Last Friday, my friend Marsha and I set out on An Adventure and after spending the first part of our day at The Butterfly House, we looked for a lunch location. We settled on Applebee's and after enjoying a wonderful shrimp spinach salad with soup, we succumbed to dessert. I had the Chocolate Chocolate Chocolate something or other and I left the restaurant in a Chocolate Stupor. M-m-m-m-m-m.....
It was the first time that either Marsha or I had been to the Toledo Botanical Garden and we didn't let the light drizzle that fell off and on all day to put a damper on things. We'd brought our umbrellas, but it wasn't enough for us to really need them. We took our time strolling through the gardens, which are located on over 60 acres on the west side of Toledo.
We decided to visit the gift shop first, since we were late in arriving and the shop would close at 5:00. It has many unique items, with one room devoted to beautiful and unusual glass items, some of which were Chihuly-esque.
I chose a small glass bird made by an artist from Switzerland that will hang in my kitchen window. There were plants for sale as well, at a 40% discount, and I purchased the two remaining hardy Agapanthus. At six dollars each and with multiple bulbs in each pot, these were a bargain and I won't have to lift them for winter like I have to do with the ones presently in my garden.
We stashed our treasures in the car and then made our way to the gardens themselves. On a warmer, sunnier day, the Shade Garden would be a soothing haven, with its lush green trees, shrubs, and small pond with an gazebo overlooking it.
Within the shade garden, by the gazebo, is the Aquatic Garden.
There was a grotto sitting area and many, many hostas, those staples of any shade garden worth its salt. The Hosta Collection here is accredited by the North American Plants Collection Consortium (NAPCC).
On our way to other parts of the gardens, we decided to take a detour to one of the other buildings on the property. This one housed art on display, some of which was for sale. Most of them were watercolors (my favorite medium) and there were a couple that I thought were exceptional.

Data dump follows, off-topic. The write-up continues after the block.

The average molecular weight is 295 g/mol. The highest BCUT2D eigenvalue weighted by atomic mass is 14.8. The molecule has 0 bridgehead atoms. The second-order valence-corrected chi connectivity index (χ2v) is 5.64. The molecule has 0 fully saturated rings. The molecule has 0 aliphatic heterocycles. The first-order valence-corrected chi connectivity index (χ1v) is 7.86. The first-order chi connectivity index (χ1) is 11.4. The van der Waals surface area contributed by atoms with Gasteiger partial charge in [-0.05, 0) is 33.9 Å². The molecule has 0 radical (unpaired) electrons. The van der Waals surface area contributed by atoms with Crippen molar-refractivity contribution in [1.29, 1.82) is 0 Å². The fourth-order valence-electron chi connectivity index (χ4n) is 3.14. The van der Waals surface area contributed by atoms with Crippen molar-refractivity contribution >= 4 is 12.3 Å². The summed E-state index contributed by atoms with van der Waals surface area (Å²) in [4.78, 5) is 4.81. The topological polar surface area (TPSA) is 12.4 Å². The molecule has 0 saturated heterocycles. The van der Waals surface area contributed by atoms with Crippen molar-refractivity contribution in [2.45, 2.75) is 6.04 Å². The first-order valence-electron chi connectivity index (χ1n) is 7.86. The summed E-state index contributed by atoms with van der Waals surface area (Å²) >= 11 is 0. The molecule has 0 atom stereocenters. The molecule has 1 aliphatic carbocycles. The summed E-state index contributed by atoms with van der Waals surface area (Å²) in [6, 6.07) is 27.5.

Returning to the gardens, we visited the Pioneer Garden, which grew heirloom plants, plus a few unusual varieties, such as tobacco and cotton. The log cabin is authentic, moved from its original location to the gardens, and was inhabited by Peter Navarre, thought to be one of Toledo's first inhabitants. The large apple tree by the cabin is believed to have been planted by Johnny Appleseed.
There was a long fence lined with grapes that were ripe for the picking. Marsha and I both had a taste and I have to say they were the sweetest I've ever had. Maybe seeded Concord?
Below the grapes was a long row of Lantana in the most luscious shades of red and orange. I have pink and yellow Lantana in window boxes at the front of my house and I wish they were hardy here. I think I'll try to overwinter them.
Nearby was the Dahlia Display Garden which showcased many varieties and colors of dahlias, all of which were on plants nearly six feet tall.
The entrance to the Rose Garden was impressive and so lush that you really couldn't tell what laid beyond. The grasses there gave no indication that beds of roses were behind them and we were somewhat surprised to walk through and find so many still in bloom.
Just behind the Rose Garden was the Vegetable Garden, which utilizes the French Intensive Wide Bed method. There wasn't much yet left for harvesting, except for the tomatoes, much as it is in my own garden. But I'm sure it looked fabulous in July! The Tin Man was an interesting touch.
We walked over one of the bridges over Crosby Lake, to the Perennial Garden, which is divided into sections such as the Color Garden, the Grass Garden, the Green Garden, and the Cottage Garden.
In the midst of these is the English Border.
Everything was so well-kept, we remarked about how many people and man-hours it must take to keep a garden this large looking this good, especially during a summer with drought conditions that we've had this year.
The Green Garden was mostly in large raised beds and contained various types of trees and shrubs.
The entrance to the Cottage Garden beckoned...
My favorite part of the Cottage Garden was the stone wall, which provided a very romantic setting that would have been beautiful for a wedding.
And speaking of weddings, there were preparations going on for one on the grounds later that evening. The 'getaway' vehicle was parked there and even with the windows up on the car, you could smell the age of it. It was a Buick Eight 'Special' and in immaculate condition.
There is a resident Great Blue Heron on the grounds, which we were fortunate enough to see.
Several sculptures and art pieces are scattered throughout the garden, but my favorite was this Tree of Life metal art:
Art is an important part of the gardens and their mission. Grants from the Ohio Arts Council make much of the art that is present here possible. The Blair Museum of Lithophanes is on site and we would have loved to have seen that, but it wasn't open the day we were there.
own garden. I've planted more, and they are preparing for bloom,
but we'll see if they are still there next spring.
Somehow, we missed the Herb Garden. This means a return trip - as if we need an excuse to make our way back to this beautiful place. I'd like to see it in late spring/early summer, when the azaleas are in bloom. I'd like to see it in all its seasons and with it only being an hour and a half away, it's a possibility!